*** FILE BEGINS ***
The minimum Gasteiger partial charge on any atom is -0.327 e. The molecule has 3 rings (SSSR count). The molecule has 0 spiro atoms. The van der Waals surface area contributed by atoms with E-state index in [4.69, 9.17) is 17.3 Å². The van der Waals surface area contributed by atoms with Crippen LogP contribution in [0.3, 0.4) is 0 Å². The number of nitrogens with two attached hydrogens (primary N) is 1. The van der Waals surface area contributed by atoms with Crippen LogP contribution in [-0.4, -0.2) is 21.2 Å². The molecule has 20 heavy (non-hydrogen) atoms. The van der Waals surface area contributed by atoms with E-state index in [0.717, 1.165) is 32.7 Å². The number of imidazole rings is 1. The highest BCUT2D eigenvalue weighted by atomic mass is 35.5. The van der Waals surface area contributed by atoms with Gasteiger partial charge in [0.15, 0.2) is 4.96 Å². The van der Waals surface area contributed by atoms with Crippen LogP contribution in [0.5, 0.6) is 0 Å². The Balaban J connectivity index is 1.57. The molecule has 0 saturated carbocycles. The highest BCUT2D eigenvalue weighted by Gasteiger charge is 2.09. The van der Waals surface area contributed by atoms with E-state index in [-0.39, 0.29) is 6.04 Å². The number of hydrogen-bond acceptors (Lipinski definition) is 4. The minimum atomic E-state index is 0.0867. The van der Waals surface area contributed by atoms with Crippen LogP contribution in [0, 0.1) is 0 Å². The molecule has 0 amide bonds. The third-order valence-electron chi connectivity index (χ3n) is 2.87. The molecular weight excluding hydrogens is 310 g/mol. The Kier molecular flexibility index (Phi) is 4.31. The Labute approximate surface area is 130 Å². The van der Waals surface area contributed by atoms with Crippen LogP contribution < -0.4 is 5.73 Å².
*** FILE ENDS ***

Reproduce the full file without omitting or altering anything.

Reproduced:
The minimum Gasteiger partial charge on any atom is -0.327 e. The molecule has 3 rings (SSSR count). The molecule has 0 spiro atoms. The van der Waals surface area contributed by atoms with E-state index in [4.69, 9.17) is 17.3 Å². The van der Waals surface area contributed by atoms with Crippen LogP contribution in [0.3, 0.4) is 0 Å². The number of nitrogens with two attached hydrogens (primary N) is 1. The van der Waals surface area contributed by atoms with Crippen LogP contribution in [-0.4, -0.2) is 21.2 Å². The molecule has 20 heavy (non-hydrogen) atoms. The van der Waals surface area contributed by atoms with E-state index in [0.717, 1.165) is 32.7 Å². The number of imidazole rings is 1. The highest BCUT2D eigenvalue weighted by atomic mass is 35.5. The van der Waals surface area contributed by atoms with Gasteiger partial charge in [0.15, 0.2) is 4.96 Å². The van der Waals surface area contributed by atoms with Crippen LogP contribution in [0.5, 0.6) is 0 Å². The Balaban J connectivity index is 1.57. The molecule has 0 saturated carbocycles. The highest BCUT2D eigenvalue weighted by Gasteiger charge is 2.09. The van der Waals surface area contributed by atoms with E-state index in [-0.39, 0.29) is 6.04 Å². The number of hydrogen-bond acceptors (Lipinski definition) is 4. The minimum atomic E-state index is 0.0867. The van der Waals surface area contributed by atoms with Crippen LogP contribution in [0, 0.1) is 0 Å². The molecule has 0 amide bonds. The third-order valence-electron chi connectivity index (χ3n) is 2.87. The molecular weight excluding hydrogens is 310 g/mol. The Kier molecular flexibility index (Phi) is 4.31. The Labute approximate surface area is 130 Å². The van der Waals surface area contributed by atoms with Crippen LogP contribution < -0.4 is 5.73 Å².